By 1916, the couple had saved $300, enough to open their own, competing hot dog restaurant. They used Ida’s secret spice recipe to make their hot dogs, for which they charged 5 cents — half the price of a dog at Feltman’s. 

Considering the low price of the product, customers were skeptical at first, so Handwerker allegedly hired men to wear white coats while eating his hot dogs. The image would lend his business credibility, as customers figured that if doctors were eating the hot dogs, they could, too. 

The business grew steadily over the next half century, with Handwerker working 18-20 hours a day cooking food, selling it and running the business. When the company went public in 1968, Handwerker was elected chairman of the board.

“As a grandfather, he was a very sweet, soft guy. I had no idea what kind of boss he was,” said Lloyd. “It’s different for different people, but I found out he was pretty tough. He was a stickler, and he was clearly a perfectionist about everything — about the quality, about the workers.”

As for Ida Handwerker, in addition to creating the recipe for the hot dogs, she was often in the back kitchen, peeling and chopping onions, garlic and potatoes, Lloyd said. “My grandmother, too, my dad said, was also pretty tough in her own way,” he said. “She worked in the business for many, many years alongside [Nathan], especially in the early days. She was a great grandmother, warm and wonderful. But I guess they both came up hard and tough.”

By the time Nathan Handwerker died in 1974 at 81, Nathan’s Famous Hot Dogs was a household name. Over the years, the hot dog stand became a favorite for celebrities like Barbra Streisand and Regis Philbin. In 1936, the hot dogs were served at a lawn party hosted by President Franklin D. Roosevelt in honor of King George VI and Queen Elizabeth. 

The Coney Island location was also an essential stop for politicians from City Council members to the president of the United States. “No one can hope to be elected to public office in New York without having his picture taken eating a hot dog at Nathan’s,” former New York Gov. Nelson A. Rockefeller once told Handwerker during a campaign visit to Coney Island, according to the New York Times. 

Handwerker retired to Florida in 1972, with his son Murray taking over and expanding the business. Nathan’s first hot dog eating contest was that same year.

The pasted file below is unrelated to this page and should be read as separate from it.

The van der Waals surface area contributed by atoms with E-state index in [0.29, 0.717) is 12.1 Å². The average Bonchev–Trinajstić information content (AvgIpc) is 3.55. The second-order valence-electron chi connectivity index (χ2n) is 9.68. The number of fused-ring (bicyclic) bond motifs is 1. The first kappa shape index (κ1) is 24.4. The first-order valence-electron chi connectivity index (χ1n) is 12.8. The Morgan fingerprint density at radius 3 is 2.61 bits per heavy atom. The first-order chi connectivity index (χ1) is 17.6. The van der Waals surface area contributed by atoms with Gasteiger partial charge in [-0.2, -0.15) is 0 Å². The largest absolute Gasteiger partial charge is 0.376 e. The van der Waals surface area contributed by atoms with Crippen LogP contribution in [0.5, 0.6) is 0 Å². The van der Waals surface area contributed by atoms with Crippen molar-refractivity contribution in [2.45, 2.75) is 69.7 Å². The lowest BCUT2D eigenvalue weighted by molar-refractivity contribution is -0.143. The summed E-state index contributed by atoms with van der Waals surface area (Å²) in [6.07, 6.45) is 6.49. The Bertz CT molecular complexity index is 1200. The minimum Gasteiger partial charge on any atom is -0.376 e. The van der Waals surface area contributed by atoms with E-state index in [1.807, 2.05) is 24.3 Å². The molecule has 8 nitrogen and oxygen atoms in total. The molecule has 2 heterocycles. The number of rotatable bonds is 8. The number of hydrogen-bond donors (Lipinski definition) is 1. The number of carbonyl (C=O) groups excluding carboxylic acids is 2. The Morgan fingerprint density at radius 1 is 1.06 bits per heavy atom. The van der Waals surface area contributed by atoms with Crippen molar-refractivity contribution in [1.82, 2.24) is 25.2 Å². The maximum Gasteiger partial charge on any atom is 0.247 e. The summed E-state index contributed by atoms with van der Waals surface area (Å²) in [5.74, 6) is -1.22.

Lloyd Handwerker, grandson of Nathan Handwerker, founder of ‘Nathan’s’, standing in front of ‘Nathan’s’ restaurant in Coney Island, New York, NY, June 29, 2016. (Johannes Schmitt-Tegge/picture alliance via Getty Images)

Lloyd Handwerker, who was 17 when his grandfather died, began working on his film in the 1980s, and over the course of 30 years he interviewed some 75 friends, family members and associates of Nathan’s Famous. “My grandfather was always telling stories around the dining room table at the holidays and dinners,” he said. “By the time I took a video class and had access to a camera, my grandfather and my grandmother had passed away, but I still thought ‘we should be preserving this history.’”

Though he never worked at Nathan’s Famous, Lloyd, who grew up in a Reform Jewish household in Long Island, said that he has fond memories of visiting his grandparents’ office in Coney Island, as well as celebrating Jewish holidays at their house in Florida. “My grandmother cooked amazingly, so I have a lot of great memories of Passover in particular,” he recalled. Lloyd said that though his grandfather grew up traditionally religious in Poland, he didn’t keep many traditional customs by the time he came to the United States. 

And yet, some tenets of Judaism were deeply ingrained in the entrepreneur: Though he didn’t hire a rabbi to certify the kitchen, Handwerker coined the term “kosher-style” for his restaurant, because his hot dogs were made with 100% beef and therefore could be kosher. 

Plus, “the one day that the restaurant was closed out of the whole year was Yom Kippur, so it still obviously meant something to him,” Lloyd said of his grandfather. 

Nathan’s Famous is now owned by Smithfield, a subsidiary of the Chinese meat and food processing company WH Group. However, the family still owns the original Coney Island building and is the landlord for Nathan’s Famous there.  

“As far as his legacy, he was obviously very proud of what he created,” Lloyd said of Nathan. “He was a pretty humble guy, but look at what he did: He came from starvation in Poland, without an education. He didn’t know how to read or write, he was basically illiterate and he built this institution that  everyone has a story about. It’s amazing.”

The post A Jewish-owned hot dog empire began on this Coney Island street corner appeared first on Jewish Telegraphic Agency.

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​​Biden’s new book ban czar is a longtime progressive Jewish leader




(JTA) – The Biden Administration’s new point person for combating book bans at school districts and public libraries across the country is a gay, Jewish progressive activist who has served as a government liaison to the Jewish and LGBTQ communities.

The appointment of Matt Nosanchuk comes as the thousands of book challenges nationwide have focused on books with LGBTQ as well as Jewish themes, in addition to works about race. Nosanchuk was named a deputy assistant secretary in the Department of Education’s civil rights office earlier this month. In that role, he will lead training sessions for schools and libraries on how to deal with book bans — and warn districts that the department believes book bans can violate civil rights laws.

An Education Department official recently told the 74, an education news site, that the bans “are a threat to students’ rights and freedoms.”